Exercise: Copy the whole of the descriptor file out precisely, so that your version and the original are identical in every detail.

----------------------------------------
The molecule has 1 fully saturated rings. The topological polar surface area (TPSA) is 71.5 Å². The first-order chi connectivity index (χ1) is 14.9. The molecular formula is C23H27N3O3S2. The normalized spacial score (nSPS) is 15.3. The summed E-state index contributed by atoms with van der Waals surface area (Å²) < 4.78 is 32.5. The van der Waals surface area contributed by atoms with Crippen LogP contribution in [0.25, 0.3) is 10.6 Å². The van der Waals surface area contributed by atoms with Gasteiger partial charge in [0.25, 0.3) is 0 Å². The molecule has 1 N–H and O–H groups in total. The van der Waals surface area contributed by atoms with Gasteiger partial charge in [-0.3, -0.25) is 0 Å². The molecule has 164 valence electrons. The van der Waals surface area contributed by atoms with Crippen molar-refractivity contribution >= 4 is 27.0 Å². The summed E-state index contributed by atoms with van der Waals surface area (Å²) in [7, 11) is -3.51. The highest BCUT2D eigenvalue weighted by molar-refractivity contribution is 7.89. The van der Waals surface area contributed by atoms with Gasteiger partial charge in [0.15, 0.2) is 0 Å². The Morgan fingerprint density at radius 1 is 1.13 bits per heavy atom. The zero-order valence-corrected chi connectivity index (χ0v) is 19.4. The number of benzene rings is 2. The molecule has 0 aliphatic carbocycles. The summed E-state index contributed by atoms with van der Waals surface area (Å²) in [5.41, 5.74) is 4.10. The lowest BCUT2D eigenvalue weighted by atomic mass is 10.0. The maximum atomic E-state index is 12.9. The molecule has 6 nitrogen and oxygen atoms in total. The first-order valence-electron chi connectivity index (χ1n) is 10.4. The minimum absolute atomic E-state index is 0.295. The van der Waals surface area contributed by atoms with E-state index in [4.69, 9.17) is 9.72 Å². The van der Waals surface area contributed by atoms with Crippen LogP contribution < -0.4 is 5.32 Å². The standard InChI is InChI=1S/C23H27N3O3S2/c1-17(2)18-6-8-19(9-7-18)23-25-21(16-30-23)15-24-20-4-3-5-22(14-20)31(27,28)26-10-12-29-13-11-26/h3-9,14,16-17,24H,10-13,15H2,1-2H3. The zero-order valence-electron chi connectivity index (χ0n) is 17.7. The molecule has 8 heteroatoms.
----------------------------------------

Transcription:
The molecule has 1 fully saturated rings. The topological polar surface area (TPSA) is 71.5 Å². The first-order chi connectivity index (χ1) is 14.9. The molecular formula is C23H27N3O3S2. The normalized spacial score (nSPS) is 15.3. The summed E-state index contributed by atoms with van der Waals surface area (Å²) < 4.78 is 32.5. The van der Waals surface area contributed by atoms with Crippen LogP contribution in [0.25, 0.3) is 10.6 Å². The van der Waals surface area contributed by atoms with Gasteiger partial charge in [0.25, 0.3) is 0 Å². The molecule has 1 N–H and O–H groups in total. The van der Waals surface area contributed by atoms with Gasteiger partial charge in [-0.3, -0.25) is 0 Å². The molecule has 164 valence electrons. The van der Waals surface area contributed by atoms with Crippen molar-refractivity contribution >= 4 is 27.0 Å². The summed E-state index contributed by atoms with van der Waals surface area (Å²) in [7, 11) is -3.51. The highest BCUT2D eigenvalue weighted by molar-refractivity contribution is 7.89. The van der Waals surface area contributed by atoms with Gasteiger partial charge in [0.15, 0.2) is 0 Å². The Morgan fingerprint density at radius 1 is 1.13 bits per heavy atom. The zero-order valence-corrected chi connectivity index (χ0v) is 19.4. The number of benzene rings is 2. The molecule has 0 aliphatic carbocycles. The summed E-state index contributed by atoms with van der Waals surface area (Å²) in [5.41, 5.74) is 4.10. The lowest BCUT2D eigenvalue weighted by atomic mass is 10.0. The maximum atomic E-state index is 12.9. The molecule has 6 nitrogen and oxygen atoms in total. The first-order valence-electron chi connectivity index (χ1n) is 10.4. The minimum absolute atomic E-state index is 0.295. The van der Waals surface area contributed by atoms with E-state index in [4.69, 9.17) is 9.72 Å². The van der Waals surface area contributed by atoms with Crippen LogP contribution < -0.4 is 5.32 Å². The standard InChI is InChI=1S/C23H27N3O3S2/c1-17(2)18-6-8-19(9-7-18)23-25-21(16-30-23)15-24-20-4-3-5-22(14-20)31(27,28)26-10-12-29-13-11-26/h3-9,14,16-17,24H,10-13,15H2,1-2H3. The zero-order valence-electron chi connectivity index (χ0n) is 17.7. The molecule has 8 heteroatoms.